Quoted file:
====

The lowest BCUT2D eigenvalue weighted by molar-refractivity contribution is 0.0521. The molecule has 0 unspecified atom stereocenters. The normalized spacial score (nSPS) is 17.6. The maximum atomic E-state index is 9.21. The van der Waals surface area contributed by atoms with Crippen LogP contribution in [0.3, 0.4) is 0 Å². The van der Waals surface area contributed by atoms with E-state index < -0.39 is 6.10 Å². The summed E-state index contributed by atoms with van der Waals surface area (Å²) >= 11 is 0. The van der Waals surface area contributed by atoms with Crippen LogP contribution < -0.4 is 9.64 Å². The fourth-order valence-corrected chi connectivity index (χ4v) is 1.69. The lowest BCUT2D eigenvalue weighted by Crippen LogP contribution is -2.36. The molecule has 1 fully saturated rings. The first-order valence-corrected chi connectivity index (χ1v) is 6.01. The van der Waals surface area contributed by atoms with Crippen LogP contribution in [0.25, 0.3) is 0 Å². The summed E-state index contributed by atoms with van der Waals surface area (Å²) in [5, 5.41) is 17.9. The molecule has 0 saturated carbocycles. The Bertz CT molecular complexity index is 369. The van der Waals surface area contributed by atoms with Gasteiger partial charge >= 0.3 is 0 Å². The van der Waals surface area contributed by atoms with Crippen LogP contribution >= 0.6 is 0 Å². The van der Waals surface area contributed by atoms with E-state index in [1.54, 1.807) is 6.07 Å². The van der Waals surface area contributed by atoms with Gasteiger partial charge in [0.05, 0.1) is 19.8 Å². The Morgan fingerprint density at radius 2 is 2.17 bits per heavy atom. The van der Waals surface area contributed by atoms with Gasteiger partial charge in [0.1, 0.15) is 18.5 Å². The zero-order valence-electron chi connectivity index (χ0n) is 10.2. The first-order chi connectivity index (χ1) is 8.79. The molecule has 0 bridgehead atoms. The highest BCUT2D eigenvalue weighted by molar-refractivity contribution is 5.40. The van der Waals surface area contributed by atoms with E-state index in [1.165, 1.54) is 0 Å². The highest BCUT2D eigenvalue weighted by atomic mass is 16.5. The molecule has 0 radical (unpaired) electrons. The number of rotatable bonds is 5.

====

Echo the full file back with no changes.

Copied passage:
The lowest BCUT2D eigenvalue weighted by molar-refractivity contribution is 0.0521. The molecule has 0 unspecified atom stereocenters. The normalized spacial score (nSPS) is 17.6. The maximum atomic E-state index is 9.21. The van der Waals surface area contributed by atoms with Crippen LogP contribution in [0.3, 0.4) is 0 Å². The van der Waals surface area contributed by atoms with E-state index < -0.39 is 6.10 Å². The summed E-state index contributed by atoms with van der Waals surface area (Å²) >= 11 is 0. The van der Waals surface area contributed by atoms with Crippen LogP contribution < -0.4 is 9.64 Å². The fourth-order valence-corrected chi connectivity index (χ4v) is 1.69. The lowest BCUT2D eigenvalue weighted by Crippen LogP contribution is -2.36. The molecule has 1 fully saturated rings. The first-order valence-corrected chi connectivity index (χ1v) is 6.01. The van der Waals surface area contributed by atoms with Crippen LogP contribution in [0.25, 0.3) is 0 Å². The summed E-state index contributed by atoms with van der Waals surface area (Å²) in [5, 5.41) is 17.9. The molecule has 0 saturated carbocycles. The Bertz CT molecular complexity index is 369. The van der Waals surface area contributed by atoms with Gasteiger partial charge >= 0.3 is 0 Å². The van der Waals surface area contributed by atoms with Crippen LogP contribution >= 0.6 is 0 Å². The van der Waals surface area contributed by atoms with E-state index in [1.54, 1.807) is 6.07 Å². The van der Waals surface area contributed by atoms with Gasteiger partial charge in [0.05, 0.1) is 19.8 Å². The Morgan fingerprint density at radius 2 is 2.17 bits per heavy atom. The van der Waals surface area contributed by atoms with Gasteiger partial charge in [0.1, 0.15) is 18.5 Å². The zero-order valence-electron chi connectivity index (χ0n) is 10.2. The first-order chi connectivity index (χ1) is 8.79. The molecule has 0 bridgehead atoms. The highest BCUT2D eigenvalue weighted by molar-refractivity contribution is 5.40. The van der Waals surface area contributed by atoms with E-state index in [1.165, 1.54) is 0 Å². The highest BCUT2D eigenvalue weighted by atomic mass is 16.5. The molecule has 0 radical (unpaired) electrons. The number of rotatable bonds is 5.